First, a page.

Online used-vehicle retailer Vroom said Tuesday that it has agreed to buy United Auto Credit Corp., a non-prime auto lender, for $300 million in cash.
The move is aimed at speeding up Vroom’s plans to establish its captive financing arm, similar to what rivals Carvana and CarMax use for in-house financing.
UACC, which has some 7,300 dealership customers, will have its operations integrated with Vroom’s existing lineup of lenders, Vroom said in a statement.
UACC top executives CEO Jim Vagim and CFO Ravi Gandhi will remain on board and aid in the integration and deployment of Vroom’s captive finance strategy.
The acquisition is expected to close late this year or early in 2022, subject to typical regulatory and other conditions. The $300 million cash purchase is subject to adjustment based on UACC’s closing book value.
UACC had pretax earnings of $38 million, originations of about $350 million and after-tax return on equity of more than 30 percent for the 12-month period ended June 2021, according to a presentation about the deal.
With the acquisition, UACC is to become an indirect wholly owned subsidiary of Vroom and will continue to operate under its current name.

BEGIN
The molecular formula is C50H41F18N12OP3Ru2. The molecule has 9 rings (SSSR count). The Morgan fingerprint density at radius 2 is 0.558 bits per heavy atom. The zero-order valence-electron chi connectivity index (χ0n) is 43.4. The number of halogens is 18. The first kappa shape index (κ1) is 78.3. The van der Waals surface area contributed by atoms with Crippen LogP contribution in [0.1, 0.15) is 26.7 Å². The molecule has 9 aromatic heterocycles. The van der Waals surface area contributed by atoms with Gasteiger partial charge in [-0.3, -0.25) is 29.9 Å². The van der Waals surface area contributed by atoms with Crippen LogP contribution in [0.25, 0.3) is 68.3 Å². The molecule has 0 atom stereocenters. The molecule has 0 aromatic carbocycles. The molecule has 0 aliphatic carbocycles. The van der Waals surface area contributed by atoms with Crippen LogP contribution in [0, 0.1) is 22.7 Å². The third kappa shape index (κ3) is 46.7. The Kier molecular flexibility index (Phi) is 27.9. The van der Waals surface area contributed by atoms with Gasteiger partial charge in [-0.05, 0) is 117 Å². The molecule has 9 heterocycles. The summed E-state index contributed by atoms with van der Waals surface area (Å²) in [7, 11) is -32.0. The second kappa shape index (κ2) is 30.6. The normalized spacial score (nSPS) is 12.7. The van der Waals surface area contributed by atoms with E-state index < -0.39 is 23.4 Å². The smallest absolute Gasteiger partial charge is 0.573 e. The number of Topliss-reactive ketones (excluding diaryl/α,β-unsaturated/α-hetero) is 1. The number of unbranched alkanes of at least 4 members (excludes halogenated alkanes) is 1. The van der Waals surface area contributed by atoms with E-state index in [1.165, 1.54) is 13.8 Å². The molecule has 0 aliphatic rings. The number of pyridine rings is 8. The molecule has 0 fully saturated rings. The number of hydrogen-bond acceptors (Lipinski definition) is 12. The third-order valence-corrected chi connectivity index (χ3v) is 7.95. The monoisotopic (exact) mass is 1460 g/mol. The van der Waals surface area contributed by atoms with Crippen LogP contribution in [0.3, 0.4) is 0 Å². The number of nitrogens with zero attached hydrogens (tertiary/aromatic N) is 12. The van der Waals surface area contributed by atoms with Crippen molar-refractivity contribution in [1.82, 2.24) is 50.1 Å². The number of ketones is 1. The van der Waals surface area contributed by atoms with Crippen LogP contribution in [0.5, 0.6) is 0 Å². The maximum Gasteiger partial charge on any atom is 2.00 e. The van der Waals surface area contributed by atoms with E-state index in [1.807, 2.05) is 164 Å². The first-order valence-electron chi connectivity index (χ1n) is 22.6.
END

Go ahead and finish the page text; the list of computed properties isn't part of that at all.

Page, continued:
Vroom’s plan is to integrate UACC in the first half of 2022 and to begin loan originations via the company. In the second half of 2022, Vroom aims to extend its tech platform to enable e-commerce loan originations while transitioning to an integrated captive financing provider. In 2023 and beyond, Vroom looks to expand the integration beyond non-prime lending.
“Competitive financing is a fundamental component of Vroom’s value proposition and adding proprietary lending capabilities unlocks significant value for our business and our customers,” Vroom CEO Paul Hennessy said in Tuesday’s statement.
“We were impressed with the UACC team’s depth of expertise, as well as their commitment to their customers, and are thrilled to have them as part of the team as we advance our lending offering and continue our asset-light approach to scaling our business.”
Shares in Vroom gained 2.5 percent to close at $21.07 on Tuesday.